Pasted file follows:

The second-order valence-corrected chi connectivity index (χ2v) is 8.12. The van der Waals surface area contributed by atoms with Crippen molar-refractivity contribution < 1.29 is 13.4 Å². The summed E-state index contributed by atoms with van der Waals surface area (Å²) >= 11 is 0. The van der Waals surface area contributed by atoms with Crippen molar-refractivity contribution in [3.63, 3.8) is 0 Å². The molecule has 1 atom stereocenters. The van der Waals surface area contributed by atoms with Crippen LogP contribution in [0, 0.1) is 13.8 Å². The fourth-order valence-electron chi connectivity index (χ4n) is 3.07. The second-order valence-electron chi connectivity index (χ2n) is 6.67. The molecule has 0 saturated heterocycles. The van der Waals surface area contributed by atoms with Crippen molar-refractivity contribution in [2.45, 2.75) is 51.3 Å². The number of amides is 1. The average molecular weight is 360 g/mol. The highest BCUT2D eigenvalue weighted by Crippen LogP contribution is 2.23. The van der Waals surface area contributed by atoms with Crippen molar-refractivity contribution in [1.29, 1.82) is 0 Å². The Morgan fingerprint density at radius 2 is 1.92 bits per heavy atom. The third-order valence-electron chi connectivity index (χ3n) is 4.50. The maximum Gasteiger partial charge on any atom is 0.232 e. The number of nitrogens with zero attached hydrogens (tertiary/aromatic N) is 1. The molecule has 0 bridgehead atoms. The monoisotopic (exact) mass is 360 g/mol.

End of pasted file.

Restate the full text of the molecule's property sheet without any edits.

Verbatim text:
The second-order valence-corrected chi connectivity index (χ2v) is 8.12. The van der Waals surface area contributed by atoms with Crippen molar-refractivity contribution < 1.29 is 13.4 Å². The summed E-state index contributed by atoms with van der Waals surface area (Å²) >= 11 is 0. The van der Waals surface area contributed by atoms with Crippen molar-refractivity contribution in [3.63, 3.8) is 0 Å². The molecule has 1 atom stereocenters. The van der Waals surface area contributed by atoms with Crippen LogP contribution in [0, 0.1) is 13.8 Å². The fourth-order valence-electron chi connectivity index (χ4n) is 3.07. The second-order valence-electron chi connectivity index (χ2n) is 6.67. The molecule has 0 saturated heterocycles. The van der Waals surface area contributed by atoms with Crippen molar-refractivity contribution in [2.45, 2.75) is 51.3 Å². The number of amides is 1. The average molecular weight is 360 g/mol. The highest BCUT2D eigenvalue weighted by Crippen LogP contribution is 2.23. The van der Waals surface area contributed by atoms with Crippen molar-refractivity contribution in [1.29, 1.82) is 0 Å². The Morgan fingerprint density at radius 2 is 1.92 bits per heavy atom. The third-order valence-electron chi connectivity index (χ3n) is 4.50. The maximum Gasteiger partial charge on any atom is 0.232 e. The number of nitrogens with zero attached hydrogens (tertiary/aromatic N) is 1. The molecule has 0 bridgehead atoms. The monoisotopic (exact) mass is 360 g/mol.